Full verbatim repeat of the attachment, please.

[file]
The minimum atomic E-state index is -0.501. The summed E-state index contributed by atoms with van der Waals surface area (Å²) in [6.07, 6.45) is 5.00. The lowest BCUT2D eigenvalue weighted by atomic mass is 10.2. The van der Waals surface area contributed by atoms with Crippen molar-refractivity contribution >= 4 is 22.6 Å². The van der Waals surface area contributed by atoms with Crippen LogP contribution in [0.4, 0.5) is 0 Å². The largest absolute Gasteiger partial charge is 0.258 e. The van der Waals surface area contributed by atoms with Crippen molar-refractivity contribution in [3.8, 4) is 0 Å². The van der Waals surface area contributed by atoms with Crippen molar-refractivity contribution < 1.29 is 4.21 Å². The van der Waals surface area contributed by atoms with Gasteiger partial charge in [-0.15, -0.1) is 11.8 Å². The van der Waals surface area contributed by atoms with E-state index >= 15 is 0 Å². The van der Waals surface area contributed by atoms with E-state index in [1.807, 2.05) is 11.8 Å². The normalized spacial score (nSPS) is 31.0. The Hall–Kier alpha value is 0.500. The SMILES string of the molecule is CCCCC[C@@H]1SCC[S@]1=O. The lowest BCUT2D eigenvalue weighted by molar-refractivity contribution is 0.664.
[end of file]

The minimum atomic E-state index is -0.501. The summed E-state index contributed by atoms with van der Waals surface area (Å²) in [6.07, 6.45) is 5.00. The lowest BCUT2D eigenvalue weighted by atomic mass is 10.2. The van der Waals surface area contributed by atoms with Crippen molar-refractivity contribution >= 4 is 22.6 Å². The van der Waals surface area contributed by atoms with Crippen LogP contribution in [0.4, 0.5) is 0 Å². The largest absolute Gasteiger partial charge is 0.258 e. The van der Waals surface area contributed by atoms with Crippen molar-refractivity contribution in [3.8, 4) is 0 Å². The van der Waals surface area contributed by atoms with Crippen molar-refractivity contribution < 1.29 is 4.21 Å². The van der Waals surface area contributed by atoms with Gasteiger partial charge in [-0.15, -0.1) is 11.8 Å². The van der Waals surface area contributed by atoms with E-state index >= 15 is 0 Å². The van der Waals surface area contributed by atoms with E-state index in [1.807, 2.05) is 11.8 Å². The normalized spacial score (nSPS) is 31.0. The Hall–Kier alpha value is 0.500. The SMILES string of the molecule is CCCCC[C@@H]1SCC[S@]1=O. The lowest BCUT2D eigenvalue weighted by molar-refractivity contribution is 0.664.